I was selected for jury duty this week. We’ve all been there - we get the summons, blow off the first one and then get a sternly worded note telling us to show up this time, for realz and so we do. We sit around all day, running our smartphone batteries down (I brought the charger) and watch the wall clock tick down to the 2:30pm to be released, not unlike that last period class on Fridays in middle school.
Only, this time…we all got called into a court to fill out a jury for a trial. I had come this far before once, for a civil case involving injury liability and some insurance claim. I got out of it by playing up my father’s role as corporate counsel in many cases like this. The judge let me go with a well earned dirty look.
This time it was a criminal case involving a defendant accused of Battery, for allegedly striking a child. My name was like the 2nd one he called to begin selecting. During Voir Dire, the judge asked me if I had been the victim of a crime and I replied that I had been sexually assaulted at age 12. The idea of a grown ass man beating a child is upsetting for sure and the judge asked me if I could wait until all evidence is presented to arrive at my conclusion on this case. I replied “yes” and I was in the jury.
The charges of the case were that an adult male one-to-one aide who is employed to ride in the back seat with an 8 year-old child to and from school, did hit the child in the head in front of two witnesses. The boy is white, autistic and unable to speak clearly a lot of the time.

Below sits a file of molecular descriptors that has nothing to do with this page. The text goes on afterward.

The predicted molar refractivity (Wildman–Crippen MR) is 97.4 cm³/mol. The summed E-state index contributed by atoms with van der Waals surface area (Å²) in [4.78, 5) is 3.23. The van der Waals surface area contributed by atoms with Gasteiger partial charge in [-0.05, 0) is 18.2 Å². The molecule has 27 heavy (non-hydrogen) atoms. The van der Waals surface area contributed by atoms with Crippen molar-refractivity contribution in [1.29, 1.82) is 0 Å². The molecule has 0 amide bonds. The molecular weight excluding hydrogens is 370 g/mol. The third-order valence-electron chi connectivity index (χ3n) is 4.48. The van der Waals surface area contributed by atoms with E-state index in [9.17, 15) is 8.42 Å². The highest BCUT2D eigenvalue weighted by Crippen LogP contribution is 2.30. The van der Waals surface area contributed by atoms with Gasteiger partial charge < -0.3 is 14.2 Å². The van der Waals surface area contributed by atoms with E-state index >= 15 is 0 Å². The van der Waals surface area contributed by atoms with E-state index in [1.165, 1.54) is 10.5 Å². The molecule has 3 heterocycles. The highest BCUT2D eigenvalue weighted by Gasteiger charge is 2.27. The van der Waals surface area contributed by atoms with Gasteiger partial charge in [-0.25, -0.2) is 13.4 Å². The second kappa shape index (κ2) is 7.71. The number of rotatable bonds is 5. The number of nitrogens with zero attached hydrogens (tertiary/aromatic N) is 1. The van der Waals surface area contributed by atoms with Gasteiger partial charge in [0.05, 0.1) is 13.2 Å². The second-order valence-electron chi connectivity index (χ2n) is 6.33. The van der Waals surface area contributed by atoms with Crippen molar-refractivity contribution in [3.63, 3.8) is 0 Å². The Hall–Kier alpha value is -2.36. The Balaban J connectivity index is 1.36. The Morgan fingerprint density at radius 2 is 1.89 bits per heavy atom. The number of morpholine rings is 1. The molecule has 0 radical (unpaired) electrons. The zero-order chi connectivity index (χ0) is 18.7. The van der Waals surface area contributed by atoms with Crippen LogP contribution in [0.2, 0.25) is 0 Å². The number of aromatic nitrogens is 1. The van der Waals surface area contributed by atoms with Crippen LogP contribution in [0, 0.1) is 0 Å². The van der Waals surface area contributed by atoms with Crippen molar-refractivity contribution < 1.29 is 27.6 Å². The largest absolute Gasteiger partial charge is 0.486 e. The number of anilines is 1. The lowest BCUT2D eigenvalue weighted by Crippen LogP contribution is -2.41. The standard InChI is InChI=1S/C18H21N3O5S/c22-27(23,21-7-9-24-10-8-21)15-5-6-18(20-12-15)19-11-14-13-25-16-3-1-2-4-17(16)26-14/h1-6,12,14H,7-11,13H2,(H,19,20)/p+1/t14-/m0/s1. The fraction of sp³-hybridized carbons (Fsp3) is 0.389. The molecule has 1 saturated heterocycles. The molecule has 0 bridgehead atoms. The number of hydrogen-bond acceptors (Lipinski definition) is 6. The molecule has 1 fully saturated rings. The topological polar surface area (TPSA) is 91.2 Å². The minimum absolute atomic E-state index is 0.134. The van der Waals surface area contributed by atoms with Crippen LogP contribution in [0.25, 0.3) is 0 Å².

The defendant is black, male about 45-50 yrs old and heavy set. He is the only black person in the courtroom. Not too “jury of one’s peers” to my eyes.
I’m sitting there as we start and my mind is awash with strong emotions about how that boy could / would feel and how his parents could / would feel. I’m also looking at the only black guy in the room and wondering can I be fair? What role is racism going to play in my listening to all of this trial? Will some racist view I hold dictate my conclusions or the rest of this jury? Will I go so far out of my way to “check my racism” that I ignore evidence? Will I put race on trial, one way or the other, instead of the evidence and facts? Will I think of this crap instead of listening to the witnesses and examining the evidence?
In the opening statements, the state really plays up the pathos. They show the child, talk about how he was strapped into this vest / harness and beaten by the adult male. The defense points out that the vehicle was moving, windows are tinted and that the contact is was a mistake as the defendant lost balance in a moving vehicle.
Just to be honest here, my first impression was emotional and instantaneous: fucking big guy hits little kid. As we begin the trial, it occurs to me that it is precisely this view that I need to table during this trial.
So, the state starts to make their case. They called two witnesses, the school aides that work with the child every day for the last couple of years. They were very credible. The state introduced some photographs of the child, the child in the van in his seat and buckled into a vest / harness contraption for those rides. The van had tinted windows and was moving away from the witnesses when the incident occurred.
When the witnesses take the stand, it’s kinda slow going, bit by bit. Very credible, as I said and they are 100% sure that they saw a deliberate hit. The state produces the pictures and enters them into evidence. Then the state runs through demonstrating this harness / vest combination. The primary witness demonstrates how the harness / vest work by using a chair in the courtroom.
Upon cross examination, the witness says that there is only one way for the harness and vest to be attached and to work properly. 100% sure of that as well. The defence counsel flips the harness around upside-down and asks the witness if it will work that way and the witness says that the top hooks won’t work on the bottom rings and vice versa. The defence asked the witness if he knew that the harness was secured, to which he said ‘yes’. But, asked if he looked, he said ‘no’ and that ‘he just knew’ that it was secured in the back.